Saint Mary’s Cathedral, dating back to 1168 A.D., proudly stands atop King’s Island, the oldest part of Limerick. As the city’s oldest continuously used building, it welcomes people of all Christian denominations to experience its rich history. This remarkable cathedral arose on the grounds where Donal Mór O’Brien’s palace once stood, witnessing over eight centuries of Limerick’s tumultuous past, including invasions, sieges, wars, and moments of tranquillity. Step into the world of the 1880s through this captivating image, and explore the enduring legacy of Saint Mary’s Cathedral, a testament to Limerick’s enduring cultural heritage.

“Boating Amidst Natural Splendor: Curragh Chase in 1905”

Transport yourself to the serene beauty of Curragh Chase in 1905, where five men embarked on a leisurely boating adventure. This idyllic scene unfolds amidst the backdrop of over 300 hectares of rolling parkland, winding trails, mixed woodlands, serene lakes, and a captivating arboretum. Curragh Chase was once the cherished residence of the de Vere family, with Sir Aubrey de Vere standing out as the most notable member, celebrated as both a poet and author. The grandeur of the estate is epitomized by the imposing façade of the former mansion, perched gracefully on a hill, commanding a view over the… Read Full Article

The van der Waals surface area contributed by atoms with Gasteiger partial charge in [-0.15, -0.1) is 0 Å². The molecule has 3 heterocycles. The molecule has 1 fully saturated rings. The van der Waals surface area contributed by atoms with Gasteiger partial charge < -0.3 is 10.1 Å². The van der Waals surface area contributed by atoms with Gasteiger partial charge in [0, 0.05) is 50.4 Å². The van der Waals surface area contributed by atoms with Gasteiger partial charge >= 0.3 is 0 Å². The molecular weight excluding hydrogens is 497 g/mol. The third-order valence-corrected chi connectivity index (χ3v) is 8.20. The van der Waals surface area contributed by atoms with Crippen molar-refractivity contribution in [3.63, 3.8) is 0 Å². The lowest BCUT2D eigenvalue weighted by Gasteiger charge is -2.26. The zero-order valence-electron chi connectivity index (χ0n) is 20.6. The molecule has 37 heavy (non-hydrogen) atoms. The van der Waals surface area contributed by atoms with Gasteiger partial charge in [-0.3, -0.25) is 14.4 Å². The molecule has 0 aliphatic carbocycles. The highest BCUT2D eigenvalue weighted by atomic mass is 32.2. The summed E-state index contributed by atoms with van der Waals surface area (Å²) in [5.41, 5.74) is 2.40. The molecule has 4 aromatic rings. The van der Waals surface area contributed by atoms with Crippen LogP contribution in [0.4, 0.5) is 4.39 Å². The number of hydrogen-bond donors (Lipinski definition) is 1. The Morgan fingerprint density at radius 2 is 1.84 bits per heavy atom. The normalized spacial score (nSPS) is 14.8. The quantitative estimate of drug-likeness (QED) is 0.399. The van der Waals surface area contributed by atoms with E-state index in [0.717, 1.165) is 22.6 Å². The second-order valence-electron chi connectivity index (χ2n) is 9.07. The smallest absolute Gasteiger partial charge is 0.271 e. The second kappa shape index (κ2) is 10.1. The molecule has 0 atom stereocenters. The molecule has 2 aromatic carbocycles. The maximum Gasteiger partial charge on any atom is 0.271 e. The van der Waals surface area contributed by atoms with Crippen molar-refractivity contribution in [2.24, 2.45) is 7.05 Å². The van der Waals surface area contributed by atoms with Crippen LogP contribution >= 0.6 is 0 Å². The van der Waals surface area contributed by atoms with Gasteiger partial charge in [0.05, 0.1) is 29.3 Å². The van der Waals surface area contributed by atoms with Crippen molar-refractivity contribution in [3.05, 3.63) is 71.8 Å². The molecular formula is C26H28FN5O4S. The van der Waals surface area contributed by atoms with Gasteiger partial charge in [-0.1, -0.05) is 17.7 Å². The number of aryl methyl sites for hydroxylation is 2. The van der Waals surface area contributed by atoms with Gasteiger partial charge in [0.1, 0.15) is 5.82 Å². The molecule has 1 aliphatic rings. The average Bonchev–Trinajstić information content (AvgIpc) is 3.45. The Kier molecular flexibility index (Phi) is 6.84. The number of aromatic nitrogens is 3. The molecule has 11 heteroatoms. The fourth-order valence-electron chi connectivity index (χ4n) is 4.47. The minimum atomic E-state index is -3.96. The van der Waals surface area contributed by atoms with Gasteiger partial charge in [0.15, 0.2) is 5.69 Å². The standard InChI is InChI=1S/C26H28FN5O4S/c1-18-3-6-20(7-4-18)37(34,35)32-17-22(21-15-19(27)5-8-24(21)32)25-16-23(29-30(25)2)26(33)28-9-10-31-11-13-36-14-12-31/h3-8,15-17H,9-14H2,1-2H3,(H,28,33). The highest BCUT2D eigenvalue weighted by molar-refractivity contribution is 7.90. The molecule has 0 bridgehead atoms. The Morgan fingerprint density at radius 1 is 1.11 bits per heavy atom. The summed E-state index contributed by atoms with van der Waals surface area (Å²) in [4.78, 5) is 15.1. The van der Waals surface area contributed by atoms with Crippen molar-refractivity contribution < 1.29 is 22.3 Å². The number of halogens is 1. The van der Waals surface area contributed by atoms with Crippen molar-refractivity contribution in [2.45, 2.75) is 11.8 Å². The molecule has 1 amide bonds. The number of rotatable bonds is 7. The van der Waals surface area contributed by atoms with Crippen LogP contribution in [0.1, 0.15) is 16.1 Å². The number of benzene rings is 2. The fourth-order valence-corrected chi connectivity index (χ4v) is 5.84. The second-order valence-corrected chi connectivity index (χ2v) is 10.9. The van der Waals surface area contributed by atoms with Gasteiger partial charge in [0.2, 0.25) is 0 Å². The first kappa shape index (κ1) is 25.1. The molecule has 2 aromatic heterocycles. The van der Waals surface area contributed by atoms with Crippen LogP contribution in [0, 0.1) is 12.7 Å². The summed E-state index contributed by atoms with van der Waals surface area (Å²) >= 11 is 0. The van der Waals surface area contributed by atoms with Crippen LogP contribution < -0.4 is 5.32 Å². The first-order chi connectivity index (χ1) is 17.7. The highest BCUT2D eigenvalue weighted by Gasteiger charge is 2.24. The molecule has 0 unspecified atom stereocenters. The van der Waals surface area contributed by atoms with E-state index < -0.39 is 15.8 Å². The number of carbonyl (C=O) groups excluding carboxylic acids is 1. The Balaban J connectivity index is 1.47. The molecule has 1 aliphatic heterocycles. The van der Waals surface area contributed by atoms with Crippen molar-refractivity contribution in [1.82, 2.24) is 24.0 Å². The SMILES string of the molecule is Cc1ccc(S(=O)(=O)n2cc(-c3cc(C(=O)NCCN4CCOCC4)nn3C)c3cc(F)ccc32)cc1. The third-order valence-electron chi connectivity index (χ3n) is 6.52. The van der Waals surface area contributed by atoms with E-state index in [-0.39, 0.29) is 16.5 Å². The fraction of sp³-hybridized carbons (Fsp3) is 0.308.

“A Glimpse into Limerick’s Past: Aerial View of St. John’s Church of Ireland and Irish Town in the 1920s”

Behold, an enchanting aerial view captured in the 1920s, offering a window into Limerick’s history. At the heart of the frame stands St. John’s Church of Ireland, an architectural jewel nestled within St. John’s Square. This venerable place of worship has witnessed generations of Limerick’s faithful, bearing witness to the city’s evolving narrative. In this captivating snapshot, one cannot help but notice the tranquil expanse of Broad Street, a thoroughfare that once bustled with the life of Irish Town. Yet, at this moment frozen in time, the street appears somewhat deserted, inviting us to reflect on the passage of time… Read Full Article

“BROAD STREET’s Well-Preserved Historical Gem: A Blend of Eras”